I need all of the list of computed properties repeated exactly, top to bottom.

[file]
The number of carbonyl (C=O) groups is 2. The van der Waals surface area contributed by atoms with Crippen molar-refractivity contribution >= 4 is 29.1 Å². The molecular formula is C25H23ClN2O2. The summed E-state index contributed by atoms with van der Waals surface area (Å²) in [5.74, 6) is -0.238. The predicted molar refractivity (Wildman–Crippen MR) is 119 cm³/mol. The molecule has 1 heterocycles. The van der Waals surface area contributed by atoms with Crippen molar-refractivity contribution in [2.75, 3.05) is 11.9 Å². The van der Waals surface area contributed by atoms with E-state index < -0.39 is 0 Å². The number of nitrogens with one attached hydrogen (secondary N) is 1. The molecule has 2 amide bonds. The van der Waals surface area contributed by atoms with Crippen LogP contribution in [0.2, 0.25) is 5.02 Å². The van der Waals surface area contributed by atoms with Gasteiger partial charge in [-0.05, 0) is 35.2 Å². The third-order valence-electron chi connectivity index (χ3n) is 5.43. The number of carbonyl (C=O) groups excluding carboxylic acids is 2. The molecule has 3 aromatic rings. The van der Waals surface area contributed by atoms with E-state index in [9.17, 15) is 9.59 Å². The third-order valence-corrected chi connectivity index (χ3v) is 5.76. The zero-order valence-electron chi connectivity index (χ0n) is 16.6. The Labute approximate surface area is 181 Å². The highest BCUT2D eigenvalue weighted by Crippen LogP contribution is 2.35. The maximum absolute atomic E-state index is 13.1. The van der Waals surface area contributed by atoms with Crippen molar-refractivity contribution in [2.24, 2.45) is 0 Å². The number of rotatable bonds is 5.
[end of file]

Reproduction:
The number of carbonyl (C=O) groups is 2. The van der Waals surface area contributed by atoms with Crippen molar-refractivity contribution >= 4 is 29.1 Å². The molecular formula is C25H23ClN2O2. The summed E-state index contributed by atoms with van der Waals surface area (Å²) in [5.74, 6) is -0.238. The predicted molar refractivity (Wildman–Crippen MR) is 119 cm³/mol. The molecule has 1 heterocycles. The van der Waals surface area contributed by atoms with Crippen molar-refractivity contribution in [2.75, 3.05) is 11.9 Å². The van der Waals surface area contributed by atoms with E-state index < -0.39 is 0 Å². The number of nitrogens with one attached hydrogen (secondary N) is 1. The molecule has 2 amide bonds. The van der Waals surface area contributed by atoms with Crippen LogP contribution in [0.2, 0.25) is 5.02 Å². The van der Waals surface area contributed by atoms with Gasteiger partial charge in [-0.05, 0) is 35.2 Å². The third-order valence-electron chi connectivity index (χ3n) is 5.43. The number of carbonyl (C=O) groups excluding carboxylic acids is 2. The molecule has 3 aromatic rings. The van der Waals surface area contributed by atoms with E-state index in [9.17, 15) is 9.59 Å². The third-order valence-corrected chi connectivity index (χ3v) is 5.76. The zero-order valence-electron chi connectivity index (χ0n) is 16.6. The Labute approximate surface area is 181 Å². The highest BCUT2D eigenvalue weighted by Crippen LogP contribution is 2.35. The maximum absolute atomic E-state index is 13.1. The van der Waals surface area contributed by atoms with Crippen molar-refractivity contribution in [2.24, 2.45) is 0 Å². The number of rotatable bonds is 5.